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Aussies suffer second straight loss

10 August 2016

HOCKEY: Australia’s men’s hockey team suffered a rare second consecutive defeat on Tuesday (Wednesday AEST), this time 1-0 at the hands of Belgium as Tanguy Cosyn’s close range finish in the 16th minute proved the difference.

The Australian men again failed to find the target with four unconverted penalty corners proving critical.

After the match, captain Mark Knowles admitted that his side is “skating on thin ice” and acknowledged that without the new quarter-final format Australia’s men would be close to a tournament exit.

But, he insisted, the world champions have what it takes to turn their fortunes around.

“We know we’re skating on thin ice at the moment,” said Knowles.

“We need to get better. We know we can. The good thing is that’s 10 years, or four years, of training in the bank and we know it’s there. We just have to do it on the day.

“We’re very, very comfortable with where we know we can get to, but we’re in the Olympics; you’ve got to do it every single day and that’s what I’m disappointed about, the coaches are disappointed about.

“If there were no quarter-finals we’d be on a plane home tonight.

“There are quarter-finals and we have more chances. We know that we can do it. That’s the good thing.”

The Belgians enjoyed the best of the first two quarters, forcing Australian goalkeeper Andrew Charter into two good saves from close range.

Cosyns’ goal immediately after quarter-time was one of the easiest he will ever score as he tapped in unmarked at the back post after being set up by Thomas Briels’ square pass in behind the Aussie defence.

Following the goal, Australia rallied and late in the second quarter they began to threaten.

Jake Whetton’s silky run and through pass almost set up Daniel Beale, but Vincent Vanasch was out smartly to smother it.

The Belgian goalkeeper then denied Chris Ciriello with a comfortable save from a penalty corner.

Charter again saved low down early in the third period before an Australian penalty corner flew illegally high into the net off a direct shot. Glenn Turner then forced Vanasch into another stop.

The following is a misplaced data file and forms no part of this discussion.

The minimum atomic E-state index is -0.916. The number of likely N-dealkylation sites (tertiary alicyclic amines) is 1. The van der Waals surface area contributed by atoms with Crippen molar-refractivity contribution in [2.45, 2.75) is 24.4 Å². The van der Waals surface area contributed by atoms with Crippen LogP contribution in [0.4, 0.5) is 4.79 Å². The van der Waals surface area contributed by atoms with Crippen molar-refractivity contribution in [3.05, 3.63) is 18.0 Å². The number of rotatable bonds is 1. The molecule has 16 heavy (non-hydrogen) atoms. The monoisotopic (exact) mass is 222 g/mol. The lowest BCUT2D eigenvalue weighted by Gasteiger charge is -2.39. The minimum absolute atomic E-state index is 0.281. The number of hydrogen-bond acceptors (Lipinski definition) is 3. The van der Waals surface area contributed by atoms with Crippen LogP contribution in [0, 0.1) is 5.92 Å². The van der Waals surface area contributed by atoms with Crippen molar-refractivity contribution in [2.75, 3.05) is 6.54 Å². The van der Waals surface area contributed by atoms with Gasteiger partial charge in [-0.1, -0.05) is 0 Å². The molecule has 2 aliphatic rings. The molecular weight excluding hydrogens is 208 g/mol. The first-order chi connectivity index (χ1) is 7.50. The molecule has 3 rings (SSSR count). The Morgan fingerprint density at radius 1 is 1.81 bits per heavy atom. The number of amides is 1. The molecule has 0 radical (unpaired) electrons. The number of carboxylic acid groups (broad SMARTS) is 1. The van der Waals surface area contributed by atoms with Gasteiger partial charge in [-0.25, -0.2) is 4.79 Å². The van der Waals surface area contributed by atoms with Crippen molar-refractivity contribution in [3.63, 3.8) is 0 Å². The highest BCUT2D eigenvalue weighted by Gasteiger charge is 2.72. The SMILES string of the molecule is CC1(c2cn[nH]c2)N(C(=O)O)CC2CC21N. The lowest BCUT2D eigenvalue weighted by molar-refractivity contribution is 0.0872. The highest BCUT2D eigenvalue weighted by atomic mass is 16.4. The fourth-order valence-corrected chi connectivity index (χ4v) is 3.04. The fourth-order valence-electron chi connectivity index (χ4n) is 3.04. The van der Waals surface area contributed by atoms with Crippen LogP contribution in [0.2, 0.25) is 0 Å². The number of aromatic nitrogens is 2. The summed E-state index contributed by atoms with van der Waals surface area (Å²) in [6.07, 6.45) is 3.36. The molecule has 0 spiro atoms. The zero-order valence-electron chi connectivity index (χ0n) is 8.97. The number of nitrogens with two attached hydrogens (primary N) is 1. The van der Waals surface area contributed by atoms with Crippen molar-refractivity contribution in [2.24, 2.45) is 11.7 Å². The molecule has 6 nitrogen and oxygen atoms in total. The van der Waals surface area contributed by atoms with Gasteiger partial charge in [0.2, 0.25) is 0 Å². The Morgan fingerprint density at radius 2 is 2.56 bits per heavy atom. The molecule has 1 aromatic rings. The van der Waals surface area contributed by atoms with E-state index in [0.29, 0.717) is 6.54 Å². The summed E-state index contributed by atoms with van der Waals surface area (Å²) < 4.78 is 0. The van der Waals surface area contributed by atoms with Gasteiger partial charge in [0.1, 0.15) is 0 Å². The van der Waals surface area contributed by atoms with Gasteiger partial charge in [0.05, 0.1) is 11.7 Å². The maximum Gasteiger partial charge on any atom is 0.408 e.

Still trying to find their range, Blake Govers narrowly sent a penalty corner wide of the left post and Belgium deflected Australia’s fourth set piece to safety.

Despite the defeat – Australia’s first consecutive defeats at an Olympic Games since 1988 – coach Graham Reid insisted that he is content with the opportunities that his side is creating but acknowledged penalty corner conversion has been a problem.

“Our guys are finding it hard to find the net but I’m reasonably happy with the opportunities that we’re creating and we just need to put our penalty corners away,” Reid said.

Jamie Dwyer insisted that there is precedence for a team to begin an Olympic campaign poorly yet still emerge top of the pile.

“Germany, for example, in ’08 played three of the worst games of hockey I’ve ever seen them play the first three games and then they came out and won the tournament, so it is possible,” remarked Dwyer, the five-time World Player of the Year.

The result sees Australia lying fourth in the six-team pool on three points after three matches, with the top four set to progress to the quarter-finals.

Great Britain, their next opponents, sit one place and one point ahead.

In the other pool, Pool B, Germany and Netherlands have secured their places in the quarter-finals.

Australia’s men have just 24 hours’ turnaround before the second match of their crunch double-header, against Great Britain, at 8:30pm on Wednesday (9:30am AEST, Thursday).

The Brits, ranked fourth in the world, lost 4-1 to Belgium on day one and drew 2-2 with New Zealand before thumping hosts Brazil 9-1 on Wednesday night (Thursday morning AEST).

Lawrence West


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